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Title: Women's experiences of vulvodynia : a meta-ethnography of existing literature and an interpretative phenomenological analysis of the journey towards diagnosis
Author: Shallcross, Rebekah
Awarding Body: University of Liverpool
Current Institution: University of Liverpool
Date of Award: 2015
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Vulvodynia is a common idiopathic pain experienced by women, in the external female genitalia (or vulval) area. Despite being encountered by around 16% of women, research relating to vulvodynia is limited. This thesis focuses on qualitative research pertaining to women’s experiences of vulvodynia, with particular attention paid to any psychological sequelae. The thesis is comprised of two papers; the first paper is written in preparation for submission to Archives of Sexual Behaviour and the second paper for submission to Qualitative Research in Psychology. Paper 1 uses systematic search strategies and meta-ethnography in order to identify, analyse and summarise the existing qualitative literature pertaining to any aspect of women’s experiences of vulvodynia. Reciprocal and refutational analysis of the papers is used to draw together the key findings of the papers, comparing and contrasting in order to develop a line of argument, moving beyond the sum of the parts of the original texts and providing fresh interpretation for the reader. The line of argument is considered in relation to the clinical implications for women with vulvodynia and potential future research is discussed. Paper 2 uses Interpretative Phenomenological Analysis (IPA) in order to conduct original research aimed at exploring women’s experiences of their journey towards a diagnosis of vulvodynia, addressing a gap in the research identified by the literature review. In line with IPA methodology, the researcher adopts a critical realist position in order to understand the experiences of women with vulvodynia within the context of the healthcare system, itself set within the wider societal context. The findings are summarised into three over-arching master themes, which are further discussed in relation to existing research while also considering clinical implications.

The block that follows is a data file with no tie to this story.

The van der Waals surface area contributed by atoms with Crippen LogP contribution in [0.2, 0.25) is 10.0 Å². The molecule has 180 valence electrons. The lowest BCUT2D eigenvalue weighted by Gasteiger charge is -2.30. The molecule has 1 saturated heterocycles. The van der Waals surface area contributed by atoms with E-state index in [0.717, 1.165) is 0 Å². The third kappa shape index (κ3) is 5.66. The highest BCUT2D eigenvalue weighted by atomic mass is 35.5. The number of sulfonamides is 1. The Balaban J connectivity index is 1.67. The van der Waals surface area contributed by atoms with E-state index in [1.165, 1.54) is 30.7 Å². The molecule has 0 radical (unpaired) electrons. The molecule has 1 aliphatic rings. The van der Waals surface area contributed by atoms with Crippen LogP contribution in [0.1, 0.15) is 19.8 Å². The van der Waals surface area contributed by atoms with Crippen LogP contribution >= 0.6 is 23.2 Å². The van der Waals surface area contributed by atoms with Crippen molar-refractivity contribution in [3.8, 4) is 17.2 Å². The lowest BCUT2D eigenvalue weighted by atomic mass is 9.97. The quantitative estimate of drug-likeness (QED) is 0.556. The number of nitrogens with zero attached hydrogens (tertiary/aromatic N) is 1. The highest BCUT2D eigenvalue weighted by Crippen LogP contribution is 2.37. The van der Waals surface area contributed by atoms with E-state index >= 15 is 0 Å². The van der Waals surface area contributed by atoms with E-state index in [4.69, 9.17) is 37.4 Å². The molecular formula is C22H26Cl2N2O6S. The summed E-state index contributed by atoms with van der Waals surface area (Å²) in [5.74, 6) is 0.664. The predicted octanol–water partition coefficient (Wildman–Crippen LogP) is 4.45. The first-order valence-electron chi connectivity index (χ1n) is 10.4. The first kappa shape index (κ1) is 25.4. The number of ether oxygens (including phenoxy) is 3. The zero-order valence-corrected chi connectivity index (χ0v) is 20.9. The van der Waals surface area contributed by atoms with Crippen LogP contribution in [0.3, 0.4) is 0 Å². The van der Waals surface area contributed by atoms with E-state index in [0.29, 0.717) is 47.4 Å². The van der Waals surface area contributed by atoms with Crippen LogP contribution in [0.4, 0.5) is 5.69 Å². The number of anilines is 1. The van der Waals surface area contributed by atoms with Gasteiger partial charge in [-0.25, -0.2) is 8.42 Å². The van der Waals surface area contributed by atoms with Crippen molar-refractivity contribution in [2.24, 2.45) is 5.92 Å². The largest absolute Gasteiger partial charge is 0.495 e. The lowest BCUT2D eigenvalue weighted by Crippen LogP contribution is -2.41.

Supervisor: Not available Sponsor: Not available
Qualification Name: Thesis (D.Clin.Psy.) Qualification Level: Doctoral
Keywords: BF Psychology